If you’re a movie buff, you may be familiar with the movie Meet Joe Black (1998, starring Brad Pitt). It is a remake of the movie Death Takes A Holiday (1934, starring Frederic March). In both films, Death in human form takes a 3-day hiatus.
Fascinated by humanity’s love of life, Death doesn’t anticipate the consequences of vacationing from his purpose. In case you haven’t seen either movie, don’t worry I won’t spoil it for you.
Mortality is not my focus this week. I’m thinking about our life’s mission.
And when I look at the mission Giver, I see a disciplined life.
Christ was consistent with his prayer life, fellowship, service and ultimately, his sacrifice. And yet, as I seek to follow his example, at times I struggle with maintaining the rigors of my routine.
At its worst, my discipline takes a holiday.
Discipline, of course, can mean providing correction to change behavior. But the discipline I speak of means application – our willingness to apply what we already know.
It is fueled by what we know about ourselves (to prompt self-control) and what we know about the Lord (to prompt obedience). It stems from the word “disciple.”
If you have an area of your life where there’s distance between you and discipline, you know what this holiday looks like.
I am two days behind on my bible reading plan. I am several months behind on completing my next book. However, I’m four months into reestablishing my long-lost fitness routine.
Thank God for grace.
In a general sense, spiritual disciplines include prayer, fasting, bible study, witnessing and fellowship. Other disciplines require regular practice to develop a skill or enhance our well-being.
Taking a break from the rigors of some routines may be good. But continuously skipping what’s significant can cause significant damage.
If discipline leaves, we lose. But wisdom tells us how to go get it.
I hear rallying cries to heed what’s necessary for my success. But for each rally, there’s a rationale wanting me to settle for less:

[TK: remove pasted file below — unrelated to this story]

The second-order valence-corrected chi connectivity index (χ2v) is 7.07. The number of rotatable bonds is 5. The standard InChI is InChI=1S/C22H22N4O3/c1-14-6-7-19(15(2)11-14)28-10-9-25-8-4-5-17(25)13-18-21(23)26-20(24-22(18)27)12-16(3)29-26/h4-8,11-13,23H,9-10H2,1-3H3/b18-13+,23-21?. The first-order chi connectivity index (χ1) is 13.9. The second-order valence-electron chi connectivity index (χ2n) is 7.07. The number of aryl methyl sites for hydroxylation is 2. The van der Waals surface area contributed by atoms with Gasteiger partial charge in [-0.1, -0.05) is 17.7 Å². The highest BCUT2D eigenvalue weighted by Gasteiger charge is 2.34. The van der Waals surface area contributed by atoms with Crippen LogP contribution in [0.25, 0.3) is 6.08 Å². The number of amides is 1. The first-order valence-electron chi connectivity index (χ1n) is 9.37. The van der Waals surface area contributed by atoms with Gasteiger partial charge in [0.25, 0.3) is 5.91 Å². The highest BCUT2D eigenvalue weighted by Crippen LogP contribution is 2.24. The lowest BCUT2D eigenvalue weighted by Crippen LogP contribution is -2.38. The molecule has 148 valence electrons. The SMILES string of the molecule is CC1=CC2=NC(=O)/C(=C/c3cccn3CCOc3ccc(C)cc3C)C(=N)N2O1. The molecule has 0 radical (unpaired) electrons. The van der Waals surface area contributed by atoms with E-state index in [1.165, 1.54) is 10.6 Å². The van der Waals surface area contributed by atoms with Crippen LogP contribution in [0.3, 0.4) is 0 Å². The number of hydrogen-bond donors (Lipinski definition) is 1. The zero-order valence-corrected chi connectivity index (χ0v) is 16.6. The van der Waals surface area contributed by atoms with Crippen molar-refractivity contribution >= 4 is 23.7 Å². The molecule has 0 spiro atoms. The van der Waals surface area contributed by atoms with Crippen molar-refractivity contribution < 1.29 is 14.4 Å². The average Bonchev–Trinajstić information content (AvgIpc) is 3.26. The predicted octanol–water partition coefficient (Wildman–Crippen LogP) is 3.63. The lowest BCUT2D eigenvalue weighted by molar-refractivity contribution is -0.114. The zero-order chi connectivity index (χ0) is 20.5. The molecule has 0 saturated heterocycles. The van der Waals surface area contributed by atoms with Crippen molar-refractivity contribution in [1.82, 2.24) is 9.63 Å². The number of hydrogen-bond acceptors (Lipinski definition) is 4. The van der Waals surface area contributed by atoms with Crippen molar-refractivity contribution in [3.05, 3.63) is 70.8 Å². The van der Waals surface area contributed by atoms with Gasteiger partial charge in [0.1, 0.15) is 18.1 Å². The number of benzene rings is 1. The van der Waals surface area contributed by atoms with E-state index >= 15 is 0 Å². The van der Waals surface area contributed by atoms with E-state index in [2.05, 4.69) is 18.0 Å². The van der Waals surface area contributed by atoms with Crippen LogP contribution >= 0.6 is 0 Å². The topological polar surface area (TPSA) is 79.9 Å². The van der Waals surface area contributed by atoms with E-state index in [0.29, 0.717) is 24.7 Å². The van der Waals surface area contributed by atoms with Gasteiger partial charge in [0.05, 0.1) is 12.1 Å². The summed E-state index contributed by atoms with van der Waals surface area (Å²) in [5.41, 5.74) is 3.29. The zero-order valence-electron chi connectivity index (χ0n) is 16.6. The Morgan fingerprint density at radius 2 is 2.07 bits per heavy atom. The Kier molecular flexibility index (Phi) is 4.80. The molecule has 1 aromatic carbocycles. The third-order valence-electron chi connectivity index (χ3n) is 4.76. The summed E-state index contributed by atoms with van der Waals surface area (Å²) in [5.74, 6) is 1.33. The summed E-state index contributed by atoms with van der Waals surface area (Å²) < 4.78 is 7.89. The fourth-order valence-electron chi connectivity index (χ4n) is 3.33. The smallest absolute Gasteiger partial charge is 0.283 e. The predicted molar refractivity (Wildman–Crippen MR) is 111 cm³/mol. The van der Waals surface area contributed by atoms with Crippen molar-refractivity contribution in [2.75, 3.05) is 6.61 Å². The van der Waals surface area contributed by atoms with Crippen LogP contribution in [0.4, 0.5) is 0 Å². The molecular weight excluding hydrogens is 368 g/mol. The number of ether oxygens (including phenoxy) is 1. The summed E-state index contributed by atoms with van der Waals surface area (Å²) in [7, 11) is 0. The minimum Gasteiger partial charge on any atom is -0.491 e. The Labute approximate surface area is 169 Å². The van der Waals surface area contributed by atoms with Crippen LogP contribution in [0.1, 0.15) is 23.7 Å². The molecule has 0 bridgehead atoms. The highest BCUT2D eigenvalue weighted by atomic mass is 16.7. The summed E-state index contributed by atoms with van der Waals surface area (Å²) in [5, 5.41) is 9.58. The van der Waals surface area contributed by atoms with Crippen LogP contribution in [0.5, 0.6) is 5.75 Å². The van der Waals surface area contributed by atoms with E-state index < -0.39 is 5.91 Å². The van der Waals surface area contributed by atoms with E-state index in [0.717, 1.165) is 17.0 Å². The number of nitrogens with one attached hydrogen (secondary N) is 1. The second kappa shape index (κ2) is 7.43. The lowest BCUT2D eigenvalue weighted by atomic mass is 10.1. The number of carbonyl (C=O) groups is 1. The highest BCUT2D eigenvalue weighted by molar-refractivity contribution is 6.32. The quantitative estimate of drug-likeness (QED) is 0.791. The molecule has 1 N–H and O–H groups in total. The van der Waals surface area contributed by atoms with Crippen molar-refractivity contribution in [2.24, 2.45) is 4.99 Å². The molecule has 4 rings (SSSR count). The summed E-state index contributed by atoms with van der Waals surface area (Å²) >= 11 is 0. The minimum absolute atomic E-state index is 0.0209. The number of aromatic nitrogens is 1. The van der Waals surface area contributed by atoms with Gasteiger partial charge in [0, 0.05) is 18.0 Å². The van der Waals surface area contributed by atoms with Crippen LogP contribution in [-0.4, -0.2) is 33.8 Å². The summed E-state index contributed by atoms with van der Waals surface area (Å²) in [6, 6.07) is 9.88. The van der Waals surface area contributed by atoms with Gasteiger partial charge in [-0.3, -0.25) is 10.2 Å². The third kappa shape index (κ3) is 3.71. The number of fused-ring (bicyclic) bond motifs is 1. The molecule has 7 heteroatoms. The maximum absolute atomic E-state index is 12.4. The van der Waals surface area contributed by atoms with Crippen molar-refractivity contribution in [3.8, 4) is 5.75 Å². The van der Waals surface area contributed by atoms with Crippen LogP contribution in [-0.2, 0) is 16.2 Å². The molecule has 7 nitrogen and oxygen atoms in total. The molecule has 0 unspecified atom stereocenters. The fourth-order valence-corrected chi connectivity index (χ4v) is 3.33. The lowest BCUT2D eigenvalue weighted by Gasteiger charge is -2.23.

Rallying cry: Write something every day.
Rationale: Emails count.
Rallying cry: Read your bible daily.
Rationale: You read it yesterday.
Rallying cry: Pray without ceasing.
Rationale: Praying when you feel like it matters.
It certainly does.
Everything counts towards our goal of pleasing God or towards our tendency to please ourselves. But when discipline takes a holiday, we lose opportunities to grow stronger, wiser and more consistent in experiencing what God has in mind.
In the movies, eventually Death comes back from his vacation and jump starts his purpose. He goes back to ending lives on earth and escorting folks to the hereafter.
Thankfully, discipline has a way of coming back too.
It happens the moment I realize I’m living beneath the privileges and power I have in Christ. My jump-start begins with repentance, as I acknowledge where I’ve slacked off and ask God for forgiveness.
Then I seek his help with establishing what my new level of discipline should look like. He never throws me a ball and chain of shame or guilt. He always offers me freedom and fulfillment in his grace. (see Romans 6:13-16)
There is great honor in knowing the Lord and participating in his plan. There is great privilege and power in being a student of his word and approaching his throne.
And yet, when any privilege or honor feels more like drudgery or a burden, we may tell discipline to take a holiday. It’s helpful to have a caring and honest friend to be accountable to. They can remind us to tell discipline it’s time to come home. As I’m welcoming mine back, I feel a great deal more of hope for the heart and joy to the soul.